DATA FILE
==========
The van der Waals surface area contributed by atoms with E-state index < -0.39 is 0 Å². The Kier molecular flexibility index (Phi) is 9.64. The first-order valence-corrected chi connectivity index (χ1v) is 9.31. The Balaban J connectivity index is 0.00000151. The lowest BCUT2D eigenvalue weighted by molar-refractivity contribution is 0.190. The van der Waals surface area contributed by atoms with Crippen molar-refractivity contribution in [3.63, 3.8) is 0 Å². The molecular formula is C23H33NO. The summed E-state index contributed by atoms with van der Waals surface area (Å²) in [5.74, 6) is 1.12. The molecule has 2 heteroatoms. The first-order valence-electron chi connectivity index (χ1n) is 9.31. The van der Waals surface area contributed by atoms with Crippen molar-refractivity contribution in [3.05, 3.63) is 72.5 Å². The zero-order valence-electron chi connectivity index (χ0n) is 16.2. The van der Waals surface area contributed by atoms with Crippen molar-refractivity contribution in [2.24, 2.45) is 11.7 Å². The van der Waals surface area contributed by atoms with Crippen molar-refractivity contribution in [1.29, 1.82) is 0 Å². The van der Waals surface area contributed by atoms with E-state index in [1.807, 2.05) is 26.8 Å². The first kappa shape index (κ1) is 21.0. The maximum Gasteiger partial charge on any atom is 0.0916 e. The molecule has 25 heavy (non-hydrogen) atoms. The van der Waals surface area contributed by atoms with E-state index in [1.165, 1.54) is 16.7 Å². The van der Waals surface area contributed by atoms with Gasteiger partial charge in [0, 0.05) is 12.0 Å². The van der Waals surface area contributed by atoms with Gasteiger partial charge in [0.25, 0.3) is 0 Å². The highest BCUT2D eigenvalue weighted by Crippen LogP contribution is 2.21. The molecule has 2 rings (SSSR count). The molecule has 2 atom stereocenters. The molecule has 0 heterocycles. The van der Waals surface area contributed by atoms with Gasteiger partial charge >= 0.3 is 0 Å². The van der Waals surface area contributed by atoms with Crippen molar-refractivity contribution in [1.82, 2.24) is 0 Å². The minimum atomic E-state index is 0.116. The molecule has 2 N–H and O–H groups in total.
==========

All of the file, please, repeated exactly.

The van der Waals surface area contributed by atoms with E-state index < -0.39 is 0 Å². The Kier molecular flexibility index (Phi) is 9.64. The first-order valence-corrected chi connectivity index (χ1v) is 9.31. The Balaban J connectivity index is 0.00000151. The lowest BCUT2D eigenvalue weighted by molar-refractivity contribution is 0.190. The van der Waals surface area contributed by atoms with Crippen molar-refractivity contribution in [3.63, 3.8) is 0 Å². The molecular formula is C23H33NO. The summed E-state index contributed by atoms with van der Waals surface area (Å²) in [5.74, 6) is 1.12. The molecule has 2 heteroatoms. The first-order valence-electron chi connectivity index (χ1n) is 9.31. The van der Waals surface area contributed by atoms with Crippen molar-refractivity contribution in [3.05, 3.63) is 72.5 Å². The zero-order valence-electron chi connectivity index (χ0n) is 16.2. The van der Waals surface area contributed by atoms with Crippen molar-refractivity contribution in [2.24, 2.45) is 11.7 Å². The van der Waals surface area contributed by atoms with Crippen molar-refractivity contribution in [1.29, 1.82) is 0 Å². The van der Waals surface area contributed by atoms with E-state index in [1.807, 2.05) is 26.8 Å². The first kappa shape index (κ1) is 21.0. The maximum Gasteiger partial charge on any atom is 0.0916 e. The molecule has 25 heavy (non-hydrogen) atoms. The van der Waals surface area contributed by atoms with E-state index in [1.165, 1.54) is 16.7 Å². The van der Waals surface area contributed by atoms with Gasteiger partial charge in [0, 0.05) is 12.0 Å². The van der Waals surface area contributed by atoms with Gasteiger partial charge in [0.25, 0.3) is 0 Å². The highest BCUT2D eigenvalue weighted by Crippen LogP contribution is 2.21. The molecule has 2 rings (SSSR count). The molecule has 2 atom stereocenters. The molecule has 0 heterocycles. The van der Waals surface area contributed by atoms with Gasteiger partial charge >= 0.3 is 0 Å². The van der Waals surface area contributed by atoms with Crippen molar-refractivity contribution in [1.82, 2.24) is 0 Å². The minimum atomic E-state index is 0.116. The molecule has 2 N–H and O–H groups in total.